Fashion designer Craig Green today (4 April) debuted a hypnotising new set of campaign images for his SS18 collection on Dazed. His eponymous label is renowned for its strikingly poetic silhouettes, and the images of burning sculptures for his latest campaign — constructed by set designer David Curtis-Ring and captured by photographer Dan Tobin Smith — strike a similar chord.
The giant colourful sculptures, photographed from the front, are recreations of Craig Green’s SS18 collection and are seen bold and fresh to the left and set ablaze to the right. Not one to shy away from making an impact, this campaign follows on from the creative trio’s last collaboration for Craig Green’s AW17 collection which saw a series of models and packages strapped to life-rafts in a possible reference to the European refugee crisis.
Green, who studied fashion under Louise Wilson at Central Saint Martins, has exhibited imagery at the Barbican, is currently working with Moncler alongside his London-based label and is set to take his next collection to Florence for Pitti Uomo SS19.
- Charlotte Wales shoots Botticelli-esque editorial for British Vogue's September issue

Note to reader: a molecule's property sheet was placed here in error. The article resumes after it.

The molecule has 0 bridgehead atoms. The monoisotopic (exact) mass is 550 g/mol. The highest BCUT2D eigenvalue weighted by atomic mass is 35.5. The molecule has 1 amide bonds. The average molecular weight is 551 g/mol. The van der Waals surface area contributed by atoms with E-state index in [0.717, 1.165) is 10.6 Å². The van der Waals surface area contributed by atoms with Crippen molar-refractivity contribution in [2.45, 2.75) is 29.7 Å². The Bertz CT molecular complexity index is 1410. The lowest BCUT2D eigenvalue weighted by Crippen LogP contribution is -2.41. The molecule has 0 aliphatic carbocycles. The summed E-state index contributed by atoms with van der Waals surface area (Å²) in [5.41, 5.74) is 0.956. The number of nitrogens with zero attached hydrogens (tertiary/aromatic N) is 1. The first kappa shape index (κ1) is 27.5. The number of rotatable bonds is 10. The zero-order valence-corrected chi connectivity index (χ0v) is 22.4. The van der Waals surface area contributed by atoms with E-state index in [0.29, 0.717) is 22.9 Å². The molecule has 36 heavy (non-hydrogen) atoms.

- Kaye Blegvad on the making of Dog Years, her book about surviving depression
- Photographer Carl Oliver Ander examines "the false relationship to reality that the medium has"
- Photographer Ellius Grace captures the ghostly churches of Ireland and the figures that haunt them
- William Farr’s floral sculptures are a celebration of ephemera and controlled chaos
- George Fletcher's typeface Hinault, inspired by 1980s cycling, is full of character and detail
- Introducing The Graduates class of 2018!
- Graphic designers Dorothy comprehensively map out the history of club culture
- Meet Adelia Lim, a graphic designer not afraid to poke a little fun at the industry
- Can Yang's graphic design style is deep-rooted in her Chinese heritage
- New Zealander Luke Hoban designs websites that not only have form and function, but flair
- Jackson Joyce's melancholic illustrations inspired by childhood nostalgia